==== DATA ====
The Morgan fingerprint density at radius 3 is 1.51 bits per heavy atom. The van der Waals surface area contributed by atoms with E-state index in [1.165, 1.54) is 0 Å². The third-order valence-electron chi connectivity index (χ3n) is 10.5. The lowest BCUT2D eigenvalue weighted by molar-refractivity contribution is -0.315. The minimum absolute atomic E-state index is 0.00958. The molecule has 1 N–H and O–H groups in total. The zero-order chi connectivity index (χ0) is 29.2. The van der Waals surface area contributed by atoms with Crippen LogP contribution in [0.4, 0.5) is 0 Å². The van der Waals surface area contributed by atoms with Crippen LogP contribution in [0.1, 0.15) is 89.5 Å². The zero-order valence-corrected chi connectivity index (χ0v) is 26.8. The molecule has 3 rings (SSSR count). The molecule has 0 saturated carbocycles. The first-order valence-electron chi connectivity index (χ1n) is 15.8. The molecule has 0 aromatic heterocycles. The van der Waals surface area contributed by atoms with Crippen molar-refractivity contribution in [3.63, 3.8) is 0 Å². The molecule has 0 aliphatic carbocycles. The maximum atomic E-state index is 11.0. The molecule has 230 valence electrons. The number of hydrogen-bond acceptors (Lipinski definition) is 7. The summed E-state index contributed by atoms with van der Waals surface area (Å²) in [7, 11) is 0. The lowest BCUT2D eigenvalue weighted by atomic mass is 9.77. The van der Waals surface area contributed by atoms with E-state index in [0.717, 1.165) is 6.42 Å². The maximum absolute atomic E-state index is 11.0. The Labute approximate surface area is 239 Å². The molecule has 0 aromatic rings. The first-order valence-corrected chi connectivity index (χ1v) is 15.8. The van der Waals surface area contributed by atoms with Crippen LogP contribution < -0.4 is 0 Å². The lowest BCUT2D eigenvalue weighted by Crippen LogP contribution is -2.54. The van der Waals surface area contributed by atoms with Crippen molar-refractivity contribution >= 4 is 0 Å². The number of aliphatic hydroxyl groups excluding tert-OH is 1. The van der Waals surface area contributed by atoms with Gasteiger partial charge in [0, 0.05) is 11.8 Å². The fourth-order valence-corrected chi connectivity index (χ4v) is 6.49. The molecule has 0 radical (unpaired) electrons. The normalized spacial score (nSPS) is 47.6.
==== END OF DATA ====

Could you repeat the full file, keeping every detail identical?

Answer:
The Morgan fingerprint density at radius 3 is 1.51 bits per heavy atom. The van der Waals surface area contributed by atoms with E-state index in [1.165, 1.54) is 0 Å². The third-order valence-electron chi connectivity index (χ3n) is 10.5. The lowest BCUT2D eigenvalue weighted by molar-refractivity contribution is -0.315. The minimum absolute atomic E-state index is 0.00958. The molecule has 1 N–H and O–H groups in total. The zero-order chi connectivity index (χ0) is 29.2. The van der Waals surface area contributed by atoms with Crippen LogP contribution in [0.4, 0.5) is 0 Å². The van der Waals surface area contributed by atoms with Crippen LogP contribution in [0.1, 0.15) is 89.5 Å². The zero-order valence-corrected chi connectivity index (χ0v) is 26.8. The molecule has 3 rings (SSSR count). The molecule has 0 saturated carbocycles. The first-order valence-electron chi connectivity index (χ1n) is 15.8. The molecule has 0 aromatic heterocycles. The van der Waals surface area contributed by atoms with Crippen molar-refractivity contribution in [3.63, 3.8) is 0 Å². The molecule has 0 aliphatic carbocycles. The maximum atomic E-state index is 11.0. The molecule has 230 valence electrons. The number of hydrogen-bond acceptors (Lipinski definition) is 7. The summed E-state index contributed by atoms with van der Waals surface area (Å²) in [7, 11) is 0. The lowest BCUT2D eigenvalue weighted by atomic mass is 9.77. The van der Waals surface area contributed by atoms with E-state index in [0.717, 1.165) is 6.42 Å². The maximum absolute atomic E-state index is 11.0. The Labute approximate surface area is 239 Å². The molecule has 0 aromatic rings. The first-order valence-corrected chi connectivity index (χ1v) is 15.8. The van der Waals surface area contributed by atoms with Crippen LogP contribution < -0.4 is 0 Å². The lowest BCUT2D eigenvalue weighted by Crippen LogP contribution is -2.54. The van der Waals surface area contributed by atoms with Crippen molar-refractivity contribution >= 4 is 0 Å². The number of aliphatic hydroxyl groups excluding tert-OH is 1. The van der Waals surface area contributed by atoms with Gasteiger partial charge in [0, 0.05) is 11.8 Å². The fourth-order valence-corrected chi connectivity index (χ4v) is 6.49. The molecule has 0 radical (unpaired) electrons. The normalized spacial score (nSPS) is 47.6.